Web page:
The crumbling of mega-merger talks between Japanese industrial behemoths Hitachi <6501.T> and Mitsubishi Heavy Industries <7011.T> threatens a rare opportunity for Japan to improve its global competitiveness by consolidating century-old companies.

Hitachi and Mitsubishi Heavy are ready to walk away from talks that would have created an industrial giant with more than $150 billion in sales, sources told Reuters on Friday, after preliminary discussions were thrown suddenly into the media spotlight and the companies turned cautious.

Traditionally seen as a last resort of failing firms, Japanese companies until recently have largely avoided strategic mergers.

A combination of two of Japan's oldest, most established conglomerates would have sparked more, providing companies a tool squeeze costs, combat a surging yen and gain competitive scale.

If this merger were to go through, competitors would start considering coming together so they could better compete with the merged entity, said Atsushi Abe, managing partner at Sangyo Sosei Advisory, a Tokyo-based merger advisory firm.

This consolidation would take place across several segments and that would be good for Japanese companies to boost their global competitiveness, Abe said.

A wave of consolidation could engulf Hitachi's main competitors, such as Toshiba <6502.T> and IHI <7013.T>, which would compete directly with the combined conglomerate in the infrastructure sector, bankers said.

Mitsubishi Heavy has a global presence in manufacturing trains and subways, and competitors such as Kawasaki Heavy Industries <7012.T> could come under pressure to find a merger partner, they said.

Another sector to watch is autos, given Mitsubishi Heavy's close ties with Mitsubishi Motors <7211.T>, said Keiji Miyakawa, chairman of the Tokyo office for Lincoln International, an advisory firm for mergers and acquisitions.

Mitsubishi Heavy is the top stakeholder in Mitsubishi Motors.


A merger between Mitusbishi Heavy and Hitachi could also signal a change of mindset among managers who are feeling the pinch of global competition and a strong yen.

The March 11 earthquake and tsunami added to their sense of crisis, helping to spark bolder decision-making, bankers said.

This could be a very big first step for consolidation in the Japanese industry, Miyakawa said.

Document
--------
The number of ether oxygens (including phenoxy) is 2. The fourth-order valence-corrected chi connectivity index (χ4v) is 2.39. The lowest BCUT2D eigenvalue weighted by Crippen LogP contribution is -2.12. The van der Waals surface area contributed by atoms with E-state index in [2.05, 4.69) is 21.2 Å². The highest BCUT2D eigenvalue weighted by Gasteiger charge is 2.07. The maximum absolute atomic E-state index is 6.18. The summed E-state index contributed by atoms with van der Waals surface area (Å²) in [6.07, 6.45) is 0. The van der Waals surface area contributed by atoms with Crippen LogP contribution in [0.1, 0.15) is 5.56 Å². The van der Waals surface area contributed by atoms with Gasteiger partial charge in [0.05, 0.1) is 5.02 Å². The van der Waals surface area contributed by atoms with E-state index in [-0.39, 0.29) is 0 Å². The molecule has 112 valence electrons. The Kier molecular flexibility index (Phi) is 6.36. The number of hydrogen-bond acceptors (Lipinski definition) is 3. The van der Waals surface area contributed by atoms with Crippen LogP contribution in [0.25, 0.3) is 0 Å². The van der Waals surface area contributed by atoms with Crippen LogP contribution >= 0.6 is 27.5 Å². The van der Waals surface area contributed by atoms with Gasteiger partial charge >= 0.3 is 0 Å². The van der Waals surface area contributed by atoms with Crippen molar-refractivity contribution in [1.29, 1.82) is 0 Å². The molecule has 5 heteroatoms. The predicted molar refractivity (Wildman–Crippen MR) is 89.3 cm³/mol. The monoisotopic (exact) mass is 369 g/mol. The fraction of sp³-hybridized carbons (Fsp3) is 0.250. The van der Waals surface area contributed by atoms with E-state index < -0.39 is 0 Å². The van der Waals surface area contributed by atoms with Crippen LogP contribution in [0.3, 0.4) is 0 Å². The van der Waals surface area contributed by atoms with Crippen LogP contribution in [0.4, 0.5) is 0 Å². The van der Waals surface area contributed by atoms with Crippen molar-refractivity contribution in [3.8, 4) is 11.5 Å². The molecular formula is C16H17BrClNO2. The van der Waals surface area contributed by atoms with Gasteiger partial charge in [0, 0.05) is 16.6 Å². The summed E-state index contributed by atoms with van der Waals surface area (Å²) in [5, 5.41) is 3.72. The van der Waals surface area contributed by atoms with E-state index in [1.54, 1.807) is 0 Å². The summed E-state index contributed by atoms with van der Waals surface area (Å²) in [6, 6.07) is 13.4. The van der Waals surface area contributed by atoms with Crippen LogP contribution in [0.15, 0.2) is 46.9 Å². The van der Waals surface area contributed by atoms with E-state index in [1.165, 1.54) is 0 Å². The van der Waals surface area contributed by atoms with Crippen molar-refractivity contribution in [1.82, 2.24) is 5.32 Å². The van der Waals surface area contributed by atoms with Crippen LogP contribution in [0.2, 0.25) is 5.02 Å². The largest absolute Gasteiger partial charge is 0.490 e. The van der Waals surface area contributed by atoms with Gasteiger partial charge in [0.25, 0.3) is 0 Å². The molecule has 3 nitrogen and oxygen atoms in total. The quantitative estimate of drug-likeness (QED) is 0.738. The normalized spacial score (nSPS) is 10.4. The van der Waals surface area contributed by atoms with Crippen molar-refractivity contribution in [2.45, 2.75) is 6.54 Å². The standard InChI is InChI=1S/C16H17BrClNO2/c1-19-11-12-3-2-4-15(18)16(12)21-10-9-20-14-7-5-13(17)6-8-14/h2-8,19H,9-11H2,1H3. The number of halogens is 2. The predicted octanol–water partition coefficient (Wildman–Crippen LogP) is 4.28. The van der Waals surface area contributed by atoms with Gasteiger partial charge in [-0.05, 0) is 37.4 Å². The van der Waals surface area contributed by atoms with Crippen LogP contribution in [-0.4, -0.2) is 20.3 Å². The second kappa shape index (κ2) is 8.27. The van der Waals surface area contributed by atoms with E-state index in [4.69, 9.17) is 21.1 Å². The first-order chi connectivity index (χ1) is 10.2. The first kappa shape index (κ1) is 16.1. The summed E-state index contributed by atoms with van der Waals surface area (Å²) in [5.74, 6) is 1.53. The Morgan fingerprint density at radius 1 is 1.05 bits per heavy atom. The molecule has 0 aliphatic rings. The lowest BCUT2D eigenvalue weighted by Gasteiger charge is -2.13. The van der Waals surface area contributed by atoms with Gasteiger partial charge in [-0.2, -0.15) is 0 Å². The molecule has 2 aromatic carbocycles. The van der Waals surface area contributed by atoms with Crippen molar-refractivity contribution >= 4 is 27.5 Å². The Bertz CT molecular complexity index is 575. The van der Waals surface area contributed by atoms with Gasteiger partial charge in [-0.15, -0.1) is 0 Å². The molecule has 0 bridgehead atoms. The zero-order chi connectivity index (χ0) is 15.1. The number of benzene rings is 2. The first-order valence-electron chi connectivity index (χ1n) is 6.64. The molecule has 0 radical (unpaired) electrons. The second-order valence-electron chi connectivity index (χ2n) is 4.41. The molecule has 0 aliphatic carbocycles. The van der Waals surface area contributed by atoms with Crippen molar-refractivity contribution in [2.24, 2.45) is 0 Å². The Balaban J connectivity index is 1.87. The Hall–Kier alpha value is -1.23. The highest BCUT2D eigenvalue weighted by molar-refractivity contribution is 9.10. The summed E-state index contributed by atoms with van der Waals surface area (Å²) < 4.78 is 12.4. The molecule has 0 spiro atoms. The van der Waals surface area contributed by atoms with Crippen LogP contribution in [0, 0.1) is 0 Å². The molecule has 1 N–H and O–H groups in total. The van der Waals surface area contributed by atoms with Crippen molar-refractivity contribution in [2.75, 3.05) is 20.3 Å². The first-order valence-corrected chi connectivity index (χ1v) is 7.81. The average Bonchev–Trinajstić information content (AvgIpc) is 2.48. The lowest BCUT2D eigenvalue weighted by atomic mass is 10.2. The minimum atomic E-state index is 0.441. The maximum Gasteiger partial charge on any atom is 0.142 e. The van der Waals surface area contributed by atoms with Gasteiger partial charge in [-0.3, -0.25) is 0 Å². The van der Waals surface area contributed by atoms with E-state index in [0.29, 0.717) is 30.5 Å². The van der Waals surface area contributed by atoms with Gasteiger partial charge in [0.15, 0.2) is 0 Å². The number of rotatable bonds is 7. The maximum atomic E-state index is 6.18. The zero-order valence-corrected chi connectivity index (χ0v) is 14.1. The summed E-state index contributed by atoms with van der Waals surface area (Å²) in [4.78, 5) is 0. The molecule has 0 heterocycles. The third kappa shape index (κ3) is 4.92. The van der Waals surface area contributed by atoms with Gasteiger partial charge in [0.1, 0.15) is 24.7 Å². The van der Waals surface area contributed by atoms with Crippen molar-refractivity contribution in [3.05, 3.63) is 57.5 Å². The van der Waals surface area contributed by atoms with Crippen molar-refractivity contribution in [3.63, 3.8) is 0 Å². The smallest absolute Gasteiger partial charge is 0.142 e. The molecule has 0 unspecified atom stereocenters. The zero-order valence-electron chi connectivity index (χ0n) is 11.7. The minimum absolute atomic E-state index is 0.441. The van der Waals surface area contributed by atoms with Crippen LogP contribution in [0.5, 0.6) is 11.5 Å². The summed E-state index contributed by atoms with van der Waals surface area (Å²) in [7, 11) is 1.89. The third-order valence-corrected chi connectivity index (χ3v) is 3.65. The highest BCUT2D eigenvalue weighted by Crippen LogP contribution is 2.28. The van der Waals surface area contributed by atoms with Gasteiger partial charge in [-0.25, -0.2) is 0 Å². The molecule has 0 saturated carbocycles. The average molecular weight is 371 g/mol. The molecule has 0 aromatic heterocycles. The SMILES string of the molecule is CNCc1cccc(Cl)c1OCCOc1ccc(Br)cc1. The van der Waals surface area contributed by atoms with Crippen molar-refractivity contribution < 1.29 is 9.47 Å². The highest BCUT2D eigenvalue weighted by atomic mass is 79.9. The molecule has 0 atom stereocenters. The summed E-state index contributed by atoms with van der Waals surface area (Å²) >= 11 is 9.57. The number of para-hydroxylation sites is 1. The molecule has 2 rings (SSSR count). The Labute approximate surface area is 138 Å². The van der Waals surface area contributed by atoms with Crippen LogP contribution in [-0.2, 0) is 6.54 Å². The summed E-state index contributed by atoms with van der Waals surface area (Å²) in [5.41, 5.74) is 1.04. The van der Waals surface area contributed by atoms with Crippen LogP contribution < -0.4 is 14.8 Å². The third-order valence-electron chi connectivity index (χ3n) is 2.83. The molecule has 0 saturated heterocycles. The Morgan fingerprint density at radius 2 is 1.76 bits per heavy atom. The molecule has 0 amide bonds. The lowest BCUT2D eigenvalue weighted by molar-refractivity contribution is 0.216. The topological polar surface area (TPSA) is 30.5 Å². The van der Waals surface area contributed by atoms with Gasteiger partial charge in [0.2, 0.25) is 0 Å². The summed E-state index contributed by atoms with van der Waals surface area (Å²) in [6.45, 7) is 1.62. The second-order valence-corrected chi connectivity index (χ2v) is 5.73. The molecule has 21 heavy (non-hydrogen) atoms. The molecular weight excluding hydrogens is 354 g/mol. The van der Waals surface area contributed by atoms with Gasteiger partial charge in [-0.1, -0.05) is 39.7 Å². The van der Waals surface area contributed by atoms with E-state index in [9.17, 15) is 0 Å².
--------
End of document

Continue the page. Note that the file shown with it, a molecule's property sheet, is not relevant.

Bolstering global competitiveness has become a more urgent task as Japanese companies lose market share to companies from elsewhere in Asia.

Their low profitability in particular makes it difficult for them to engage their Asian rivals in price competition.

Japan Inc's profitability is among the weakest globally. On average, Japanese companies' return on equity -- a key measure of profitability -- was 6.0 last year versus the global average of 11.9, placing Japan in the bottom league with Italy, data from Thomson Reuters StarMine data shows.

Japanese companies' average operating or EBITDA margin stood at 11.5 percent last year, ranking only above Latvia and Ireland and compared with a global average of 18.4 percent, 19.3 percent for Italy and 18.8 percent for UK.

Many Japanese companies are trading far below their historical valuations, underscoring market expectations of sluggish growth.

Toshiba is trading at a forward price-earnings ratio of 10.8 versus its 10-year median of 20.3, while Mitsubishi Heavy trades at a price-earnings multiple of 23.7, versus a 10-year median of 37.4.


Bankers say mergers need to be executed effectively to help companies shape up.

Japanese companies often find it difficult to make hard choices about which businesses to divest, due in part to a corporate culture that emphasizes maintaining employment levels and control over operations.

Because of this, many merged entities will end up holding onto everything without any real consolidation, bankers said.

Mergers are also hindered in Japan by a reluctance to hand management control to a rival company, often rendering them a last resort for companies facing insolvency.

Hitachi, which boasts annual revenues of 9.3 trillion yen ($117.7 billion), counts telecommunications equipment, power systems and nuclear reactors among its core operations.

Mitsubishi Heavy, which traces its origins back to 1884, builds ships and trains, auto parts and defense systems, as well as power-generation systems.

Armed with a stronger yen and the need to expand overseas, Japanese firms have been swiftly snapping up foreign rivals.

Japanese companies made $41.7 billion worth of foreign acquisitions since the beginning of this year, up 53 percent from a year ago, while deals between Japanese companies grew a more modest 9 percent to $33 billion, according to Thomson Reuters data.

The creation of ArcelorMittal and rising competition from South Korea and China prompted Nippon Steel Corp <5401.T> to strike a deal this year with Sumitomo Metal Industries <5405.T> to combine into the world's No.2 steel maker.

Any sector, any companies that have a global presence could be another target, said Keiichi Mitake, managing director at Global Advisory Japan, the Japanese associate of global advisory firm Rothschild.

Because they need to go abroad to seek growth.

($1 = 0.700 Euros)

($1 = 79.020 Japanese Yen)

(Additional reporting by Anshuman Daga in SINGAPORE; Editing by Vinu Pilakkott)